I love it when my thoughts or actions become a part of what my husband calls pancraniology—a word he made up to describe when the collective actions or thoughts of multiple individuals converge, initially unknown to them, into a synchronized concept that is explored regionally if not globally.
So it was with the beginnings of my minimalist lifestyle. It started with the privilege of assuming the Executive Director position at the Sedona Community Center in January of this year. The new job also meant a move from the Phoenix Valley, and in the process necessitated that I down-size into a smaller rental while the process of transitioning the family home to the Sedona area has been underway. Except that as time has gone along, I have come to realize the term ‘down-sizing’ really does not fit the process. It is not so much about eliminating or making something smaller as much as it is about embracing simplicity, meaning, and value with what one possesses and how one lives. When this whole minimalist lifestyle concept began hitting the social media sites recently, I realized ‘wow’ pancraniology had put me smack dab in the middle of a new trend.
Maybe you are a person who really likes your ‘stuff’ and cannot imagine parting with one single item or perhaps you are ready for a change and want to jump into a minimalist lifestyle head first. Whichever you may be, or if you are somewhere in between—the following tips can simplify and organize your life in beneficial ways:
Clothing—One source says we wear 20% of the clothes we own. The website Oxfam.org.uk reports that the British wear 44% of the clothes they own and that “half of the nation admits to having regular wardrobe rage.” With a reported 3.6 billion unworn clothes—or average of 57 undesirable items per person—hanging in British closets, I can see why they rage. To be a successful clothes minimalist, try the following, 1) Box up everything that does not fit, needs repair, or you have not worn in over two weeks, 2) keep no duplicate items, 3) when it’s time to buy, purchase only quality garments, if possible. Keep your boxed up clothes for a month. If you have not missed anything in the box, don’t open it back up. Simply gift it to your favorite clothing charity.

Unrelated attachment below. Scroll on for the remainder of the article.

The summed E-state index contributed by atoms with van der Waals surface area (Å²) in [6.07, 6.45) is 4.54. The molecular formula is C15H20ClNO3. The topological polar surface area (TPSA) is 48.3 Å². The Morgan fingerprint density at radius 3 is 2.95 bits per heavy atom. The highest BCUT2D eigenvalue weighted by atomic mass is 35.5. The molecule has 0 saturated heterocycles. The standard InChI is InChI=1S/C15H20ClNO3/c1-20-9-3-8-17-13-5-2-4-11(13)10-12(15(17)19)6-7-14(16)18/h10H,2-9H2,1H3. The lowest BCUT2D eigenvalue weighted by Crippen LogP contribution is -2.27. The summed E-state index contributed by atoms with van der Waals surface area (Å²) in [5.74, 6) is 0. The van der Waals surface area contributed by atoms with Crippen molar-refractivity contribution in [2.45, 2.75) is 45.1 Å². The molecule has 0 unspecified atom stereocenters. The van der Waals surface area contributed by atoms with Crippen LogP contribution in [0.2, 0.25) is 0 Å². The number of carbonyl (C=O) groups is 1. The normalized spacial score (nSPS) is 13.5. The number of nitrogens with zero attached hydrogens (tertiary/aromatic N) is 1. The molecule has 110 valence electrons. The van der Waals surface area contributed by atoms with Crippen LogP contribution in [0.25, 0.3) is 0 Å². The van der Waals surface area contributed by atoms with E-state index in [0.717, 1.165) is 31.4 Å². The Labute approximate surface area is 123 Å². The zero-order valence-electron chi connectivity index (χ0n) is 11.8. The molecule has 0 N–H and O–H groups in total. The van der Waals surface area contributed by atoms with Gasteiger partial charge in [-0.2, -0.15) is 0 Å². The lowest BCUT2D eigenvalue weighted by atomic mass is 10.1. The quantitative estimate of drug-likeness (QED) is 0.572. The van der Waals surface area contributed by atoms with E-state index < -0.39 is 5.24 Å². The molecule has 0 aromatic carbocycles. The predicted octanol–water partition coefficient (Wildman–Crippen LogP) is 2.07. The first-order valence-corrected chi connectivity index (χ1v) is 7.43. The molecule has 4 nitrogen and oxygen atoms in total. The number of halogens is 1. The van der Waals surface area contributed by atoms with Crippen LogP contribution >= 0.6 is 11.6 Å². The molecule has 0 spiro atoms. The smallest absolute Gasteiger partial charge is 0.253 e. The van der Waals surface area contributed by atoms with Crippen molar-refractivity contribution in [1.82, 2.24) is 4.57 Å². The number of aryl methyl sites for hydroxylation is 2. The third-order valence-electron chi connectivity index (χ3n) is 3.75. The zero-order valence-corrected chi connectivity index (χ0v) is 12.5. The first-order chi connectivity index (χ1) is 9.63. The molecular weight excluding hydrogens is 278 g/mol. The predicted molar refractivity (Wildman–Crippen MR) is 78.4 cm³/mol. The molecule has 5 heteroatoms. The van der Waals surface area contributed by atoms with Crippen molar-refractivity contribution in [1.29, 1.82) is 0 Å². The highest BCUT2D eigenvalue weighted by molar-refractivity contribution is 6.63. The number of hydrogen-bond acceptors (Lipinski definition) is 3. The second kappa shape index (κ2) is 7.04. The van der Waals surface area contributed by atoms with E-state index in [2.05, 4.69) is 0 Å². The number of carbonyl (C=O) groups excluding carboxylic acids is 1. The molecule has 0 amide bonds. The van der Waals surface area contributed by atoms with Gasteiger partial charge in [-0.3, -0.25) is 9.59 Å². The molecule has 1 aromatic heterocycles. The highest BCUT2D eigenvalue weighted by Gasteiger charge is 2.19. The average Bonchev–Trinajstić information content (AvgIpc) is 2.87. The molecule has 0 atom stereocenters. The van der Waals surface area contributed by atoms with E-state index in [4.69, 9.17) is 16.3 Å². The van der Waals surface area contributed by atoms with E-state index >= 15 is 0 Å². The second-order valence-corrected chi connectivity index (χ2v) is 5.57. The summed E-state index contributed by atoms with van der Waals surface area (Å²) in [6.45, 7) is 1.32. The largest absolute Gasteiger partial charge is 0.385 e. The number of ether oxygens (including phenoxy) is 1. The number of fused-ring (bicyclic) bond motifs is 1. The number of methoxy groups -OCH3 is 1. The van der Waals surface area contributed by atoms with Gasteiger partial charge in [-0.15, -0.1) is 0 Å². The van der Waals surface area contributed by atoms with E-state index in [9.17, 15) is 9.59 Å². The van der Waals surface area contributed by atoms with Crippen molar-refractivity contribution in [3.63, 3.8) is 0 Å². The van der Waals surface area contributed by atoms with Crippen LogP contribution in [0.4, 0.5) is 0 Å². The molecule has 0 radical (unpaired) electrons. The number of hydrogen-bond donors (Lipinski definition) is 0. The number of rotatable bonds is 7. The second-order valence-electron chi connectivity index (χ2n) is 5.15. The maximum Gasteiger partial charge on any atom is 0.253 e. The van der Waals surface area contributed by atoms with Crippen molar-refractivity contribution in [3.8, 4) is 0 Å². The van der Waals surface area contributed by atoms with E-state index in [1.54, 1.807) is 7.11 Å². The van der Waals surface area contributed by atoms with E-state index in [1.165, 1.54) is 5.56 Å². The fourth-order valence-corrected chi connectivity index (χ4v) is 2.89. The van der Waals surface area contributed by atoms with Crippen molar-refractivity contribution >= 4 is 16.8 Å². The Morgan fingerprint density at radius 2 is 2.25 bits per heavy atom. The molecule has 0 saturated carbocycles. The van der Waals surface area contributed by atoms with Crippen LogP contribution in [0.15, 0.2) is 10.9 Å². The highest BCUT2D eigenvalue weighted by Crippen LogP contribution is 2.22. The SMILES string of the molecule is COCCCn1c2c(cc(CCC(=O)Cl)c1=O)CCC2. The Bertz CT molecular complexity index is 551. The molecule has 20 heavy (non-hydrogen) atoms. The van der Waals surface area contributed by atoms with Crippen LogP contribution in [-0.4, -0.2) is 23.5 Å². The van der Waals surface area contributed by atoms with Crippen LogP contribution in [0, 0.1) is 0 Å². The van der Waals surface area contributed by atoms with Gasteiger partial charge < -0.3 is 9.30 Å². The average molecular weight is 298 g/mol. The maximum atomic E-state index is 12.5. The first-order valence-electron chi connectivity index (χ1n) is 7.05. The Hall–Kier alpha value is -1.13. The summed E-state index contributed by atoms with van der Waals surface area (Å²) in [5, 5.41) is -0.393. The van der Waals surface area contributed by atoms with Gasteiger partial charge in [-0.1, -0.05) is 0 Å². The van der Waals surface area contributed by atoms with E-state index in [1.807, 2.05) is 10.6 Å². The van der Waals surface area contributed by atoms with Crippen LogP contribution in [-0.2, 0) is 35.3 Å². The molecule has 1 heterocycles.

Decorations & Countertops—Home décor and knickknacks can multiply over time for a variety of reasons. Items kept because they were a color-match, a gift, or previously relevant may be lining your shelves and countertops with no current value to you. Guilt and other emotions can be associated with items if they were gifts from a beloved relative or friend. Resist the misplaced obligation; walk through your home and remove items that do not reflect your lifestyle. An overabundance of mementos creates chaotic visual competition that is distracting. Retain only those items that are the most beautiful and expressive. The positive benefits of décor purging is that your space will exemplify who you are now, tell the story of what you truly value and be much more enjoyable for you and your guests.
Declutter and Detach on a Regular Basis—True minimalist living is about a purposeful, peaceful lifestyle with a focus on what is important in your present life, not yesterday’s. Starting is the biggest and possibly the most difficult step. Once implemented, though, you may come to enjoy as I did, the increasing sense of clarity and freedom with each disposed of item, box, or bag. A regular schedule of decluttering is helpful to keep you on track and, of course, the tips above can be applied to other areas such as the kitchen, the office, or garage. Those practicing minimalists who have been at it for a while say that in addition to minimizing your belongs, a mindset of detached gratefulness for what we do possess helps to maintain a healthy minimalist balance.
At the Sedona Community Center we are all about balance. In the kitchen, Chef Peggy and her crew cook up balanced, delicious, and nutritious lunches Monday through Friday on site at our Melody Lane location. A cadre of amazing volunteers then deliver the meals to older adults age 60 and above in their own homes or serve the meals up, piping hot, to seniors in the Center’s dining room. Along with the good food comes a healthy balance of social interaction and lively discussions over a glass of iced tea or cup of coffee. If you would like more information about the eligibility guidelines for our Meals on Wheels or Community Lunch program, please call us at 928.282.2834.